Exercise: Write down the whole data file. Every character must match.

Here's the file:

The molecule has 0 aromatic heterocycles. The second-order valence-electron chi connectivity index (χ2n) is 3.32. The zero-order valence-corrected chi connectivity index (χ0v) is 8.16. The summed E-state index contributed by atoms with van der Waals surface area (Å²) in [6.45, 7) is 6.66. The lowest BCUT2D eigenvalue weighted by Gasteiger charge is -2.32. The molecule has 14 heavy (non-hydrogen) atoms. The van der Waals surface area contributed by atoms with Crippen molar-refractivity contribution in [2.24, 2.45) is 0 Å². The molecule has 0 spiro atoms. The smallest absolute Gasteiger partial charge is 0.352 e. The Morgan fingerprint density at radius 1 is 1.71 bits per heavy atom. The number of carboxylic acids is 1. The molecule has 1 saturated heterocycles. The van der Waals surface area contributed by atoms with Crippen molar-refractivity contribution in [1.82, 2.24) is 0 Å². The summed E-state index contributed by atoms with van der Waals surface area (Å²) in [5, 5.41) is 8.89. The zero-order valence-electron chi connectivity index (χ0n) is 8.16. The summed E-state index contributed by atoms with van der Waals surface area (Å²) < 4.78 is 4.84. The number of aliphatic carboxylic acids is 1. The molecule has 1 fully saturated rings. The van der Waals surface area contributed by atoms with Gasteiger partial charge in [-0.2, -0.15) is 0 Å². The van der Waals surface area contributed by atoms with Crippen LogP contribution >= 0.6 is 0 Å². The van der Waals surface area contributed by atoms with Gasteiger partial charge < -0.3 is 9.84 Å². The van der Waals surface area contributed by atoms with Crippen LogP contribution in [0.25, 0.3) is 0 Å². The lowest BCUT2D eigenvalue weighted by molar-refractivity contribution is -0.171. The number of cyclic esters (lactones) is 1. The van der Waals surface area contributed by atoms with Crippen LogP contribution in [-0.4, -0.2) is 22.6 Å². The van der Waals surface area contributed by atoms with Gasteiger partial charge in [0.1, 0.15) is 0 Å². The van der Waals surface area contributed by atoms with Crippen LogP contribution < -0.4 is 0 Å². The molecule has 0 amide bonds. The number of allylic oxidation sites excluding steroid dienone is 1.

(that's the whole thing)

The molecule has 0 aromatic heterocycles. The second-order valence-electron chi connectivity index (χ2n) is 3.32. The zero-order valence-corrected chi connectivity index (χ0v) is 8.16. The summed E-state index contributed by atoms with van der Waals surface area (Å²) in [6.45, 7) is 6.66. The lowest BCUT2D eigenvalue weighted by Gasteiger charge is -2.32. The molecule has 14 heavy (non-hydrogen) atoms. The van der Waals surface area contributed by atoms with Crippen molar-refractivity contribution in [2.24, 2.45) is 0 Å². The molecule has 0 spiro atoms. The smallest absolute Gasteiger partial charge is 0.352 e. The Morgan fingerprint density at radius 1 is 1.71 bits per heavy atom. The number of carboxylic acids is 1. The molecule has 1 saturated heterocycles. The van der Waals surface area contributed by atoms with Crippen molar-refractivity contribution in [1.82, 2.24) is 0 Å². The summed E-state index contributed by atoms with van der Waals surface area (Å²) in [5, 5.41) is 8.89. The zero-order valence-electron chi connectivity index (χ0n) is 8.16. The summed E-state index contributed by atoms with van der Waals surface area (Å²) < 4.78 is 4.84. The number of aliphatic carboxylic acids is 1. The molecule has 1 fully saturated rings. The van der Waals surface area contributed by atoms with Gasteiger partial charge in [-0.2, -0.15) is 0 Å². The van der Waals surface area contributed by atoms with Crippen LogP contribution >= 0.6 is 0 Å². The van der Waals surface area contributed by atoms with Gasteiger partial charge < -0.3 is 9.84 Å². The van der Waals surface area contributed by atoms with Crippen LogP contribution in [0.25, 0.3) is 0 Å². The lowest BCUT2D eigenvalue weighted by molar-refractivity contribution is -0.171. The number of cyclic esters (lactones) is 1. The van der Waals surface area contributed by atoms with Crippen LogP contribution in [-0.4, -0.2) is 22.6 Å². The van der Waals surface area contributed by atoms with Gasteiger partial charge in [0.1, 0.15) is 0 Å². The van der Waals surface area contributed by atoms with Crippen LogP contribution < -0.4 is 0 Å². The molecule has 0 amide bonds. The number of allylic oxidation sites excluding steroid dienone is 1.